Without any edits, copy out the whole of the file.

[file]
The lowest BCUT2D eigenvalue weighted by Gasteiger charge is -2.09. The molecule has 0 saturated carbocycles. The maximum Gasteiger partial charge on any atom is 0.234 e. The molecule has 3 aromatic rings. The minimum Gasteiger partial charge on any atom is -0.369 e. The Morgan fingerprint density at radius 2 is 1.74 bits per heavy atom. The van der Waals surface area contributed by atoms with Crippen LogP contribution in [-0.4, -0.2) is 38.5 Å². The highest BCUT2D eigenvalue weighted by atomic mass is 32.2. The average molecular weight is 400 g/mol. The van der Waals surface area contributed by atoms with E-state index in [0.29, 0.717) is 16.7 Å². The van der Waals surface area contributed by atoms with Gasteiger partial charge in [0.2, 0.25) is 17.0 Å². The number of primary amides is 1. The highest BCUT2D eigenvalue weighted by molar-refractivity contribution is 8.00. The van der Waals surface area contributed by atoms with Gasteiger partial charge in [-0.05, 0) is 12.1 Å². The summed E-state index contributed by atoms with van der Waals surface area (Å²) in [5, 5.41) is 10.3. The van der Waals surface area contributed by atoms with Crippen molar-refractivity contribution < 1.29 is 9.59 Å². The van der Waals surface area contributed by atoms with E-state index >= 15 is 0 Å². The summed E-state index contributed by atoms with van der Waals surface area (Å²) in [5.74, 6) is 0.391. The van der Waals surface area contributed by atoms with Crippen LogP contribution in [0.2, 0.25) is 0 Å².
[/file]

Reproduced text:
The lowest BCUT2D eigenvalue weighted by Gasteiger charge is -2.09. The molecule has 0 saturated carbocycles. The maximum Gasteiger partial charge on any atom is 0.234 e. The molecule has 3 aromatic rings. The minimum Gasteiger partial charge on any atom is -0.369 e. The Morgan fingerprint density at radius 2 is 1.74 bits per heavy atom. The van der Waals surface area contributed by atoms with Crippen LogP contribution in [-0.4, -0.2) is 38.5 Å². The highest BCUT2D eigenvalue weighted by atomic mass is 32.2. The average molecular weight is 400 g/mol. The van der Waals surface area contributed by atoms with E-state index in [0.29, 0.717) is 16.7 Å². The van der Waals surface area contributed by atoms with Gasteiger partial charge in [0.2, 0.25) is 17.0 Å². The number of primary amides is 1. The highest BCUT2D eigenvalue weighted by molar-refractivity contribution is 8.00. The van der Waals surface area contributed by atoms with Gasteiger partial charge in [-0.05, 0) is 12.1 Å². The summed E-state index contributed by atoms with van der Waals surface area (Å²) in [5, 5.41) is 10.3. The van der Waals surface area contributed by atoms with Crippen molar-refractivity contribution < 1.29 is 9.59 Å². The van der Waals surface area contributed by atoms with E-state index >= 15 is 0 Å². The summed E-state index contributed by atoms with van der Waals surface area (Å²) in [5.74, 6) is 0.391. The van der Waals surface area contributed by atoms with Crippen LogP contribution in [0.2, 0.25) is 0 Å².